IT teams and cybersecurity organizations do their best minimize, thwart, and completely block out security threats before they infiltrate their networks. Unfortunately, as cyber protection continues to evolve, so does cyberhacking and cyberthreats.
This means that along with advanced protective measures, such as endpoint security software, firewalls, antivirus protection, and machine learning capabilities, organizations need a robust security remediation strategy if they’re going to identify and solve threats as they occur and when they occur.
What is Security remediation?
So what is security remediation?
Security remediation is the process of identifying threats and taking the proper steps to resolving them. A threat is anything that can harm, infiltrate, steal, or damage your operations, software, hardware, and information. Some of the most common security threats include cloud jailbreaking, machine-to-machine attacks, malware, and headless worms.
Organizations that don’t take these threats seriously and fail to implement a robust security remediation strategy, such as implementing virus prevention software, are leaving their organizations vulnerable to future cyberattacks. Remediation IT security, then, is essential to operating a business that in any way functions online, which is nearly every business in the 21st century.
What kind of cyber threats need to be remediated?
In order to implement a threat remediation plan, IT teams should know what kind of threats to look for and prepare accordingly. Below are some of the most common threats that need to be a part of your security remediation roadmap.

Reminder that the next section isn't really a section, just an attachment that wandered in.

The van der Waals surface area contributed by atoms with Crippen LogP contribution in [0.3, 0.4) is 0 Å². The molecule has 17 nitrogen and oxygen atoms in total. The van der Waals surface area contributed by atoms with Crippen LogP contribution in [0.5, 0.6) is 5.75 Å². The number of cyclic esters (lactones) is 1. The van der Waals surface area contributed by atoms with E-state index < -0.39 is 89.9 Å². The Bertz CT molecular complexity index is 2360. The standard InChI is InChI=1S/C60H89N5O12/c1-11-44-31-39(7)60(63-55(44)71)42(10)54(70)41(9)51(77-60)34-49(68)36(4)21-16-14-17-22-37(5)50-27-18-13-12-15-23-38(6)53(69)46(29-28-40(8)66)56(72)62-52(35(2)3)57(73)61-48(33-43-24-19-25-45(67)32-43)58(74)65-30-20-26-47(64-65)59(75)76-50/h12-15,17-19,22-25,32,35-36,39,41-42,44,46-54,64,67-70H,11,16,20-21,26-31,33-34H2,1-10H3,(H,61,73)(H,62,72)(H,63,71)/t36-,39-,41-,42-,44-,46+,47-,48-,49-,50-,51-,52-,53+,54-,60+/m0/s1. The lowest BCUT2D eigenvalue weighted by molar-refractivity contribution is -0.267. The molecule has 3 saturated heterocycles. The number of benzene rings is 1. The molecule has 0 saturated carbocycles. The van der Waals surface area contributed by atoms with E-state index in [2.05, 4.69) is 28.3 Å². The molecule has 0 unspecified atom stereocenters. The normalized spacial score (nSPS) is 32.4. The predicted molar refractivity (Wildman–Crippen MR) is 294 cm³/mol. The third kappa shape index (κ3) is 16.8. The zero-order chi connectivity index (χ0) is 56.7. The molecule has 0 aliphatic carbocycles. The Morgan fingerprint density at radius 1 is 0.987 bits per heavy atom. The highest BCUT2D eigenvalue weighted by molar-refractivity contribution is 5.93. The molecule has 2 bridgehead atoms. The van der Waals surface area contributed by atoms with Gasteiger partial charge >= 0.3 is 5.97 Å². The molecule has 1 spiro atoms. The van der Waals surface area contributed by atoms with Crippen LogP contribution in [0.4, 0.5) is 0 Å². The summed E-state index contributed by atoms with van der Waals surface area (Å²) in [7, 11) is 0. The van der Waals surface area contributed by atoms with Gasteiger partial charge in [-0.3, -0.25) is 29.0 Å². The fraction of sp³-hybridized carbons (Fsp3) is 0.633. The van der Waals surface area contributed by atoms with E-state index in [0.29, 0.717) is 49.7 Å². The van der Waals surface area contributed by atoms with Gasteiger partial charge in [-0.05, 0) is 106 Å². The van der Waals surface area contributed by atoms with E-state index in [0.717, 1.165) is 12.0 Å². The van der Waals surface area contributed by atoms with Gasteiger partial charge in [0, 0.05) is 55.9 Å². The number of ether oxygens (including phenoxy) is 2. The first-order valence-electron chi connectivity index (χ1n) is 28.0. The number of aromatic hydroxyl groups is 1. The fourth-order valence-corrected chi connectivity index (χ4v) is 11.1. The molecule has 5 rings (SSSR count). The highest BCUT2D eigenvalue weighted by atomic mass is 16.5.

- Machine-to-machine attacks: As more IoT devices and endpoints gain access to your networks, so too will the chances of machine-to-machine attacks to occur. Some of things you can to remediate your M2M attacks include:
User authentication in M2M and IoT systems.
Utilize machine-learning to understand and discover current network ecosystem
Generate and scale cryptographic keys to your networks
Utilize deep integration applications to control flow of information within the network layer
Malware: Advanced malware remediation will help secure your endpoints and networks from infections and reduce malware dwell-time. Malware remediation works to remove all traces of malicious code and identify/remove all threats.
Ghostware: Ghostware, also known as rootkit, didn’t get its name by accident. Ghostware tools infiltrate a network, hide within the lines of an operating system, and conceal other malicious code from detection. Remediation starts with running a full array of protective solutions to help prevent the ghostware from planting itself into your network.
Ransomware: Ransomware remediation is a swift and efficient fix that, upon recognizing the ransomware, will automatically block the threat and create a backup of targeted files that will be restored after the malware is removed.
How to implement threat remediation?
Proactive measures are the best way to implement remediation IT security practices, and having a proper security remediation roadmap will ensure you’re always prepared for whatever threats come your way. The best way to do that is to have a risk assessment remediation strategy.